There is clear evidence that investing in early childhood development (ECD) during the critical period between birth and 5 years of life can have long-lasting benefits in the life of the child,1 reduce health inequities and boost individual, social and economic development.1–5 Increasing global focus on early childhood health and development is enshrined within the Sustainable Development Goals (SDGs), particularly SDG 4 which includes targets relevant to young children’s health, safety and development.6 Further, global leadership comes from the 71st World Health Assembly where, in 2018 the Nurturing Care Framework for Early Childhood Development7 was established to provide a broad framework for supporting the development of children from pregnancy up to age 3. Despite this, 250 million children aged less than 5 years are at risk of not achieving their full developmental potential,1 the majority (67%) of whom are from sub-Saharan Africa (SSA). Multiple adverse exposures including poverty, malnutrition, disease, exposure to injuries and unstimulating environments underlie suboptimal child development in low- and middle-income countries (LMICs) and children living in extremely impoverished settings are particularly at risk since poverty limits access to quality healthcare, balanced diet, quality education and a nurturing home or preschool environment.2 8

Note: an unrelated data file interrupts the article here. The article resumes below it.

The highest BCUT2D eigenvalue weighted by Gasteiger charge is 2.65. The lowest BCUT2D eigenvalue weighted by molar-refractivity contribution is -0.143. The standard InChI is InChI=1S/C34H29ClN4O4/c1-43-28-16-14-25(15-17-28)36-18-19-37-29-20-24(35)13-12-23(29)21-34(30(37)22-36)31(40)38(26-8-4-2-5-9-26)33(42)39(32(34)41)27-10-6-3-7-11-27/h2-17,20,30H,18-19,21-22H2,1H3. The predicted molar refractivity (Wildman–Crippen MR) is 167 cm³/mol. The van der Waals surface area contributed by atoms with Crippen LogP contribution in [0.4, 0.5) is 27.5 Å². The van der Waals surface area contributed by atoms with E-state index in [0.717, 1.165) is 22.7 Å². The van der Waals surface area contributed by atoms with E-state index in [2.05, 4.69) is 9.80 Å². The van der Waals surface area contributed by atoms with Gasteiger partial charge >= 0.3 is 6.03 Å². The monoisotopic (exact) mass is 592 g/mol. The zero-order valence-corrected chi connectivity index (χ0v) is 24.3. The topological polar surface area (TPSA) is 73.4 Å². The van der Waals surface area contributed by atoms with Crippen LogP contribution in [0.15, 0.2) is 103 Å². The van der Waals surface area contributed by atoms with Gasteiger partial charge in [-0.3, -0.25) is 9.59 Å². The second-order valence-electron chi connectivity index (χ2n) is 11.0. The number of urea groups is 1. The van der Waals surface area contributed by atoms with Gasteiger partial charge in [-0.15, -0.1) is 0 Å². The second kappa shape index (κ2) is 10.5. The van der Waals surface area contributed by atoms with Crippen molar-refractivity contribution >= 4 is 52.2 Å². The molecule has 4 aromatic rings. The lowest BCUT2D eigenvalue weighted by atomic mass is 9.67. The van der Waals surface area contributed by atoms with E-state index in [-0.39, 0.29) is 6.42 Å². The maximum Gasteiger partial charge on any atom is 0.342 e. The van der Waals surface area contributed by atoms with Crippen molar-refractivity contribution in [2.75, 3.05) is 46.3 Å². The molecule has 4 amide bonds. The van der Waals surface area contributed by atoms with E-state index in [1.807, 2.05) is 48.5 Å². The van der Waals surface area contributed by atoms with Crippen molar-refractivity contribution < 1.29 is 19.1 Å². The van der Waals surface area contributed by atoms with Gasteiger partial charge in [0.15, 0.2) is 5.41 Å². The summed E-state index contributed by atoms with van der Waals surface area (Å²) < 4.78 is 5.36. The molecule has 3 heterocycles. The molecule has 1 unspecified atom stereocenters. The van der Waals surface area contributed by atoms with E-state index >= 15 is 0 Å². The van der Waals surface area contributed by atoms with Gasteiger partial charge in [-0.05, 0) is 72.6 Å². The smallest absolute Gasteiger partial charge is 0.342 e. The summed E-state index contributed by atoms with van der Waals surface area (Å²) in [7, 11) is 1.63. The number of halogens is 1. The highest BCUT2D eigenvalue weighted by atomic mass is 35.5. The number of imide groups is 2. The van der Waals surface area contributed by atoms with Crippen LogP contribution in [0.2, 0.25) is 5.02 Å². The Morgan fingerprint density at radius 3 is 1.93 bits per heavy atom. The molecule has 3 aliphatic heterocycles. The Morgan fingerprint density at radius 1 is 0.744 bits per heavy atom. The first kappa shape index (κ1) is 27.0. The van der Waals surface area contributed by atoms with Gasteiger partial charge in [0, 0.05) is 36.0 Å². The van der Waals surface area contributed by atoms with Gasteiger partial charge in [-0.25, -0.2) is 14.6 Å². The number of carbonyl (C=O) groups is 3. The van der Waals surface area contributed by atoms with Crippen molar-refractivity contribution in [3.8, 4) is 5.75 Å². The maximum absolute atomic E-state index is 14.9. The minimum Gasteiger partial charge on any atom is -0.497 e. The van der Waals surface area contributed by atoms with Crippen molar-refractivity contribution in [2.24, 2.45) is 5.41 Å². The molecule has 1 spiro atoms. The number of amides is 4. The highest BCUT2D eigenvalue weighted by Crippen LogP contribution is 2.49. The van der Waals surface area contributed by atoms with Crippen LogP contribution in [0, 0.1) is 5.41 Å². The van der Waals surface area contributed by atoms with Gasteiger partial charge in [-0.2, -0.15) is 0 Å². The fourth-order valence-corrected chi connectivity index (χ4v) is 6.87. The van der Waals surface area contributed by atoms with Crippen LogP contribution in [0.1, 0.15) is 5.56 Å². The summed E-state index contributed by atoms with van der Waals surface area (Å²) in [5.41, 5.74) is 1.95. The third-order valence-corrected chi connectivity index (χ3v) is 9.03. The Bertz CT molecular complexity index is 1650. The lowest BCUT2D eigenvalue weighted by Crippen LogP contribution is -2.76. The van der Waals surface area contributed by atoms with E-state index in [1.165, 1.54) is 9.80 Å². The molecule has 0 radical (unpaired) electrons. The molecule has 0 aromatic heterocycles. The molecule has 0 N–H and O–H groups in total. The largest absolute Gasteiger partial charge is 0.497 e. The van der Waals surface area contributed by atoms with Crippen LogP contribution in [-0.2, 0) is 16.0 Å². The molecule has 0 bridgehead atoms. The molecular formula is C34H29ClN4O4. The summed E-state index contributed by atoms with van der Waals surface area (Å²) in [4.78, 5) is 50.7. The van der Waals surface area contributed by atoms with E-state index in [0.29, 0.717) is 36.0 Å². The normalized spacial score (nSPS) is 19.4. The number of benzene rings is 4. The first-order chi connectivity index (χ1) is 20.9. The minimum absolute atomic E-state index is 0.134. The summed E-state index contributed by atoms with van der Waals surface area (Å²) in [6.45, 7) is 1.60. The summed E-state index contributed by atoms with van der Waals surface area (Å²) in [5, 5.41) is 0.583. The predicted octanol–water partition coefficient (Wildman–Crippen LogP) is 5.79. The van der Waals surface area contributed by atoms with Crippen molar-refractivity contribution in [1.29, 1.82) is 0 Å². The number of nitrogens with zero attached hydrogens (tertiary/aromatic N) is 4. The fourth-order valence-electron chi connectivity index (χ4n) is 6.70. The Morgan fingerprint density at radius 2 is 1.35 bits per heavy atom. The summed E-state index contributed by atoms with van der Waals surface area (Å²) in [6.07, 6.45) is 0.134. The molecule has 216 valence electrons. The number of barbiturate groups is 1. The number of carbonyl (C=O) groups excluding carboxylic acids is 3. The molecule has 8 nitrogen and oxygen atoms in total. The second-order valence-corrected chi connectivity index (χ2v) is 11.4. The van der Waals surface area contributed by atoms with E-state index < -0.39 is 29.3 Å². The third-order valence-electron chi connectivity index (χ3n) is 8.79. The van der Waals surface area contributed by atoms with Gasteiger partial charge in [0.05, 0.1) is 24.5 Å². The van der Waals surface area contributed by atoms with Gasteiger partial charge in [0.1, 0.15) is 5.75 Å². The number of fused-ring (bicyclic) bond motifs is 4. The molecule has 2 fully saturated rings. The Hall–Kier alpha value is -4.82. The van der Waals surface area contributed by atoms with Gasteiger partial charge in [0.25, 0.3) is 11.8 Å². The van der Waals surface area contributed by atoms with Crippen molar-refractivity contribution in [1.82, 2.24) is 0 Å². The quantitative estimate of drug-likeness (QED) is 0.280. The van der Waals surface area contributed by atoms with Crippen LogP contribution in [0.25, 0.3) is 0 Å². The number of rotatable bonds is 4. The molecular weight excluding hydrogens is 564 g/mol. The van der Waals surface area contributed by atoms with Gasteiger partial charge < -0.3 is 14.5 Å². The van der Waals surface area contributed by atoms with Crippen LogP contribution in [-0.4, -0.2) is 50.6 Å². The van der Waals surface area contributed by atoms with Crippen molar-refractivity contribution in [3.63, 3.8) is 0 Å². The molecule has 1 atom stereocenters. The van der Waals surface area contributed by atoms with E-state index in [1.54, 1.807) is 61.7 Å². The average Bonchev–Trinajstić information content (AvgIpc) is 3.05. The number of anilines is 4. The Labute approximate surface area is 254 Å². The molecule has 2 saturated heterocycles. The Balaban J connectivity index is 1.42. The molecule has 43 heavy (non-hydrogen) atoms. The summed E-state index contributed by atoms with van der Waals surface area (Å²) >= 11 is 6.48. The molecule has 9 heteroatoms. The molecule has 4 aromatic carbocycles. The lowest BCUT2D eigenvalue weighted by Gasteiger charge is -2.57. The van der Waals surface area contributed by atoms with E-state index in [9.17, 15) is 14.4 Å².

Despite the increased focus on ECD, limited attention has been given to the development and provision of child-care centres in LMICs. The focus on child-care is particularly important in this era of rapid urbanisation, with over half the world’s population living in urban settings. It is estimated that by 2050, 56% of the population in Africa and 64% in Asia will be living in towns and cities.9 Urbanisation brings with it social, economic and cultural changes and has been identified, in itself, as a determinant of health.10 Increased urbanisation has brought changing working patterns with increases in female employment outside the home, resulting in a pressing need for child-care options particularly in low-income urban settings. Quality child-care centres have the potential to provide multiple benefits to children, families and societies7 through women’s participation in the labour force.11–15 A framework for providing quality child-care is found in WHO’s Nurturing Care guidelines. The framework specifies an environment that is healthy, safe, hygienic, enables nutritious food and provides stimulating nurturing care.7 Ensuring centre care-givers understand these elements and can apply them to their centres is a priority for programmes that train and support centre-based care providers. Increases in parental employment, particularly of mothers, has the potential to provide indirect benefits to the child through increased household income and improved nutrition.16 Evidence for the impacts of child-care on children’s cognitive, socio-emotional and physical health is more limited both in high-income and LMIC contexts.16 17